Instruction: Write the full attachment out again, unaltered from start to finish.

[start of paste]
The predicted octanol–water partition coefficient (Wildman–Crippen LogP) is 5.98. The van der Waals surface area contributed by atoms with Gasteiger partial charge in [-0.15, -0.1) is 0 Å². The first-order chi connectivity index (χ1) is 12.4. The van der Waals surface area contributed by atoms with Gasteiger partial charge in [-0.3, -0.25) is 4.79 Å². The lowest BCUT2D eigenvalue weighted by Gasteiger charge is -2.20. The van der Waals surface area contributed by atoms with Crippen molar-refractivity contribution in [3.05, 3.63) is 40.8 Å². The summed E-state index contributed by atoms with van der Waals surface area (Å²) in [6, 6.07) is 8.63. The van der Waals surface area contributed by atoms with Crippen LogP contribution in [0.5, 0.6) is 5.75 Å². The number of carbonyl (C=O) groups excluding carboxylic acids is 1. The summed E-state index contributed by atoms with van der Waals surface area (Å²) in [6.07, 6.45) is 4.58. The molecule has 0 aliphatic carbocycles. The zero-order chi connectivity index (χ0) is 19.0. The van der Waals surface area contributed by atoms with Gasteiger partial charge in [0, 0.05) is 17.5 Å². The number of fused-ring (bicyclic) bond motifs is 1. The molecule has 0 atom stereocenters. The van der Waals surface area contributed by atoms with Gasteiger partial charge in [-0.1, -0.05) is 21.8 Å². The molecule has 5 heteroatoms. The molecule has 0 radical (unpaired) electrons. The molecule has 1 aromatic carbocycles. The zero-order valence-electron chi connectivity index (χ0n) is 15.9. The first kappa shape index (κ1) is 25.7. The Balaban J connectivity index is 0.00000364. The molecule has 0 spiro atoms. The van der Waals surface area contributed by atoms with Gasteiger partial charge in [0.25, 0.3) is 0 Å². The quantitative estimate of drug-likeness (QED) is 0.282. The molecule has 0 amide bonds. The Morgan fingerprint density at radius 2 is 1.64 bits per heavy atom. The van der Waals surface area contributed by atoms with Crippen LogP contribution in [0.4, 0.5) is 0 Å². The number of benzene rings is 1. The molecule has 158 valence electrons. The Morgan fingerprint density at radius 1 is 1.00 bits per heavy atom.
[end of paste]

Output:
The predicted octanol–water partition coefficient (Wildman–Crippen LogP) is 5.98. The van der Waals surface area contributed by atoms with Gasteiger partial charge in [-0.15, -0.1) is 0 Å². The first-order chi connectivity index (χ1) is 12.4. The van der Waals surface area contributed by atoms with Gasteiger partial charge in [-0.3, -0.25) is 4.79 Å². The lowest BCUT2D eigenvalue weighted by Gasteiger charge is -2.20. The van der Waals surface area contributed by atoms with Crippen molar-refractivity contribution in [3.05, 3.63) is 40.8 Å². The summed E-state index contributed by atoms with van der Waals surface area (Å²) in [6, 6.07) is 8.63. The van der Waals surface area contributed by atoms with Crippen LogP contribution in [0.5, 0.6) is 5.75 Å². The number of carbonyl (C=O) groups excluding carboxylic acids is 1. The summed E-state index contributed by atoms with van der Waals surface area (Å²) in [6.07, 6.45) is 4.58. The molecule has 0 aliphatic carbocycles. The zero-order chi connectivity index (χ0) is 19.0. The van der Waals surface area contributed by atoms with Gasteiger partial charge in [0, 0.05) is 17.5 Å². The number of fused-ring (bicyclic) bond motifs is 1. The molecule has 0 atom stereocenters. The van der Waals surface area contributed by atoms with Gasteiger partial charge in [-0.1, -0.05) is 21.8 Å². The molecule has 5 heteroatoms. The molecule has 0 radical (unpaired) electrons. The molecule has 1 aromatic carbocycles. The zero-order valence-electron chi connectivity index (χ0n) is 15.9. The first kappa shape index (κ1) is 25.7. The Balaban J connectivity index is 0.00000364. The molecule has 0 spiro atoms. The van der Waals surface area contributed by atoms with Gasteiger partial charge in [0.25, 0.3) is 0 Å². The quantitative estimate of drug-likeness (QED) is 0.282. The molecule has 0 amide bonds. The Morgan fingerprint density at radius 2 is 1.64 bits per heavy atom. The van der Waals surface area contributed by atoms with Crippen LogP contribution in [0.4, 0.5) is 0 Å². The number of benzene rings is 1. The molecule has 158 valence electrons. The Morgan fingerprint density at radius 1 is 1.00 bits per heavy atom.